Noonday Collection:  This is another fair-trade business that sells jewelry and accessories from artisans all over the world.  Your purchase helps to support the artisans in their respective countries and provide dignified employment.   You can shop by country or just browse the collection online.

Mantrabands:  I am really digging these.  They look so stylish and fun stacked up, and you can pick the message(s) you want as your own personal mantra.

Emily McDowell Studio:  I really love this little online shop that sells cards, journals, and gifts that are both hilarious and refreshingly honest.  Need a little something for that person you know who is going through a hard time?  You will likely find it here.

Story People:  A good friend introduced me to this sweet little shop filled with art that combines whimsical illustrations with soul-soothing poetry.  You can find cards, books, calendars, ornaments, and the like here.  If nothing else, it is so fun just to peruse all of the different “stories”.

Design-her gals:  This site is so much fun, and great for that friend on your list who likes personalized stationary.  You can create an account for free, and then design and save any number of “gals”  (or guys) to look like you, your best friend, your mom, your sister, or whoever is on your list.  Kind of like a bitmoji (though this company predates bitmojis by almost a decade).  Then you can have your personalized image printed up on whatever gift item you choose from the store’s offerings.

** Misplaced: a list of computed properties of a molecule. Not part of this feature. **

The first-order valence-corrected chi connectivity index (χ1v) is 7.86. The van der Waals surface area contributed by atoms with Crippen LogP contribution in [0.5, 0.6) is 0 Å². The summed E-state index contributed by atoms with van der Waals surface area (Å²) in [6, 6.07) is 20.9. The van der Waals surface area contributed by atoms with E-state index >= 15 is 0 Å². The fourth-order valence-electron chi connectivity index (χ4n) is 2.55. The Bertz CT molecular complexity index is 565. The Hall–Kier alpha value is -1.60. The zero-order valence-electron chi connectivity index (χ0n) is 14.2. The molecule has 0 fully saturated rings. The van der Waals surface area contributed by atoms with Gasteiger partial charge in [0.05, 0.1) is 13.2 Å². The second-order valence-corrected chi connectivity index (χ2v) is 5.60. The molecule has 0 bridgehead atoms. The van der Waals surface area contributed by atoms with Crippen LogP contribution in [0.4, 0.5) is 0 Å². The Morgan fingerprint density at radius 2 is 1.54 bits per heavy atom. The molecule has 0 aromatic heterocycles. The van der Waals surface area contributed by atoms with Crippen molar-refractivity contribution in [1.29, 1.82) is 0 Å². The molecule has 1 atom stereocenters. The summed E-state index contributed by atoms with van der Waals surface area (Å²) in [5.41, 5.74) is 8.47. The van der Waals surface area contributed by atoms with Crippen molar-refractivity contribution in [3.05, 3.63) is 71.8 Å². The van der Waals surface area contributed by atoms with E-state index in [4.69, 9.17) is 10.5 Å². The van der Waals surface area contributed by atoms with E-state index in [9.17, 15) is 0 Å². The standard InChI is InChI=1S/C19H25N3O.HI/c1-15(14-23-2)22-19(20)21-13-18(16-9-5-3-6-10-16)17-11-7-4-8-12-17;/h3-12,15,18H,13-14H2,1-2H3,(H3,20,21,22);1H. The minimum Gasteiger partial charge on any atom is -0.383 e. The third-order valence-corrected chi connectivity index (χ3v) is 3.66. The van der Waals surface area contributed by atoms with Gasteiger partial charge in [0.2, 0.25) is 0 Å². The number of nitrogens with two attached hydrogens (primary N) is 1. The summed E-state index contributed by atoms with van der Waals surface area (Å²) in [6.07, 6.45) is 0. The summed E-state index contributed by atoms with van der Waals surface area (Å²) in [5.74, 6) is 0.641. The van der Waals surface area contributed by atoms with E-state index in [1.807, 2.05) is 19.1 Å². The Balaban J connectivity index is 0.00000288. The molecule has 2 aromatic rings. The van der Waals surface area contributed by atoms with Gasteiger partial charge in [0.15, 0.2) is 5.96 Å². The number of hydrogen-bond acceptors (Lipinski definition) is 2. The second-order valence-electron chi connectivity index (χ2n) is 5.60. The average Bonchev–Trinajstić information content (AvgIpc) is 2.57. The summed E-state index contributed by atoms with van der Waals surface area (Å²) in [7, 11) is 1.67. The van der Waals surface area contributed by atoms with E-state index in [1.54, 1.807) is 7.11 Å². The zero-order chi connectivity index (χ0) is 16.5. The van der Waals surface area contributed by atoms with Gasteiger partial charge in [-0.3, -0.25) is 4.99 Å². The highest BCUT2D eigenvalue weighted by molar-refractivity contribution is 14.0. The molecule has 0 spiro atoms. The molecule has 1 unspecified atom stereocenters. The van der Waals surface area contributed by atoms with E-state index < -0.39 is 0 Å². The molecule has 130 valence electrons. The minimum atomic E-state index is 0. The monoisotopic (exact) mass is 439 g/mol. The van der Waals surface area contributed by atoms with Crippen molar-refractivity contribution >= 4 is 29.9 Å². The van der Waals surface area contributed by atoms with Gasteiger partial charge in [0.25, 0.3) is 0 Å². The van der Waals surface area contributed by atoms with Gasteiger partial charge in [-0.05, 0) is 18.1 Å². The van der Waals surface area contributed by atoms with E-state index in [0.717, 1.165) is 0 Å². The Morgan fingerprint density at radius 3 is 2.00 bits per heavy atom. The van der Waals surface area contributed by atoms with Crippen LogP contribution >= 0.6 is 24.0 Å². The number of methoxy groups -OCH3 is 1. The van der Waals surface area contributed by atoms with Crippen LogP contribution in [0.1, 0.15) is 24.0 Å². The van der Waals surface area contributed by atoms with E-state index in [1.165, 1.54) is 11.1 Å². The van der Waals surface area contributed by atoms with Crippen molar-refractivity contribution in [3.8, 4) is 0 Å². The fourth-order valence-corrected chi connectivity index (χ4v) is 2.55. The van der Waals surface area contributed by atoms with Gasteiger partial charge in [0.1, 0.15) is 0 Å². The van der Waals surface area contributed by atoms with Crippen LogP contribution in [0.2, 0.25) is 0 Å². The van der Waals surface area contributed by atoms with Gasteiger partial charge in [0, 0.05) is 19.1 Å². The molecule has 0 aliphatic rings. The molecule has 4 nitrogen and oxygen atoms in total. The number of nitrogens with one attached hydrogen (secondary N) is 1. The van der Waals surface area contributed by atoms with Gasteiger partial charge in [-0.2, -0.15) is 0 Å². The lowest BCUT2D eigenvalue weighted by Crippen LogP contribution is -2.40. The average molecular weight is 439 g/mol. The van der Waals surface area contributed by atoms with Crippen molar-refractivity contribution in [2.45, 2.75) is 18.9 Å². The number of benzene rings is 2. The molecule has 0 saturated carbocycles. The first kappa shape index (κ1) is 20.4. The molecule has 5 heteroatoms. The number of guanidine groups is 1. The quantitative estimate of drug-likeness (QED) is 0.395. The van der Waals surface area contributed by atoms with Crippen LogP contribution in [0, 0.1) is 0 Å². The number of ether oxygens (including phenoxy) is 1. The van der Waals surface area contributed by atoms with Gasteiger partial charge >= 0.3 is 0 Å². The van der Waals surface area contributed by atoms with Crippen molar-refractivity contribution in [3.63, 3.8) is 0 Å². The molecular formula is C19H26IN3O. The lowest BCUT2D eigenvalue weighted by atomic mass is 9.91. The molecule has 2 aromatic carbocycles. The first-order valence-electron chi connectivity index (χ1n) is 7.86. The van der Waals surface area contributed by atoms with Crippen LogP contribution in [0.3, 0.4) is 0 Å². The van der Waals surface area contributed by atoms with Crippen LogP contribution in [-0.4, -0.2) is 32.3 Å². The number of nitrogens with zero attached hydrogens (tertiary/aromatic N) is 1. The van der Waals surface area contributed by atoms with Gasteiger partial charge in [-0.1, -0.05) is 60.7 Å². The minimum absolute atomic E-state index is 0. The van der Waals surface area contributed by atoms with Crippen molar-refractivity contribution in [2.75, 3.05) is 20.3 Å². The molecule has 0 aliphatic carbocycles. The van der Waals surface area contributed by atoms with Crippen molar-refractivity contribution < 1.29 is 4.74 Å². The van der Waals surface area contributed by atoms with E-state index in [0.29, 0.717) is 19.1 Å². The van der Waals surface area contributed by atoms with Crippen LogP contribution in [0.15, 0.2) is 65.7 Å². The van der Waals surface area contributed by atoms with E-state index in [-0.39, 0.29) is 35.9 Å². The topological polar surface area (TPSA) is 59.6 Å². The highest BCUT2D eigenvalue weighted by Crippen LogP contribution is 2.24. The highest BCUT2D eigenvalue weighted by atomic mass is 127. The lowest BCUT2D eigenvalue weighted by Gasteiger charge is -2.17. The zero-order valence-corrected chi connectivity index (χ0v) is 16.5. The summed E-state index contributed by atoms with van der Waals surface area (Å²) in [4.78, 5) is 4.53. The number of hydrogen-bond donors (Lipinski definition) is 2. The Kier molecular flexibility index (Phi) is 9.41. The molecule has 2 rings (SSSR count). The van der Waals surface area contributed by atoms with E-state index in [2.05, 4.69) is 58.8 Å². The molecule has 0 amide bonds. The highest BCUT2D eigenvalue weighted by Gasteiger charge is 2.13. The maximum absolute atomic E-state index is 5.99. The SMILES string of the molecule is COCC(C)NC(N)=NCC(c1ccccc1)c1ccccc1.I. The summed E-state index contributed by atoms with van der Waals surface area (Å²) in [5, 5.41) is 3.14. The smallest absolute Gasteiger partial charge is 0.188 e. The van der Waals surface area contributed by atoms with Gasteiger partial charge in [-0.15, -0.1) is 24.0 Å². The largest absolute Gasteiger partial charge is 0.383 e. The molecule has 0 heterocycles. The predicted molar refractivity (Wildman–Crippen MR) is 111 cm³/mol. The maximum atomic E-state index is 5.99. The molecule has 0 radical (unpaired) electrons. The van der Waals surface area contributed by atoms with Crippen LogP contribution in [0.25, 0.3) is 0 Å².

So, talk to me!   What are the most annoying toys to ever enter YOUR house?  What would you never buy again?  And what are your favorite gifts of the moment?

*My blog is not sponsored, so I am not trying to sell you anything!  These are just some of my personal favorites!  Kind of like “Oprah’s favorite things” but way less famous and with no giveaways!

A season of change

 I know some people who are not good at saying “no” to things.  As a result, they find themselves over-scheduled, over-committed, and spread thin.

I am not one of those people.  I don’t like to have a full calendar or a busy schedule.  To that end, I say “no” to social engagements and requests to be involved all the time.  “No” comes fairly easily to me.

I am particularly good at saying “no” to my children.  For me it is, in fact, almost a knee-jerk reaction to most every request that is lobbed in my direction.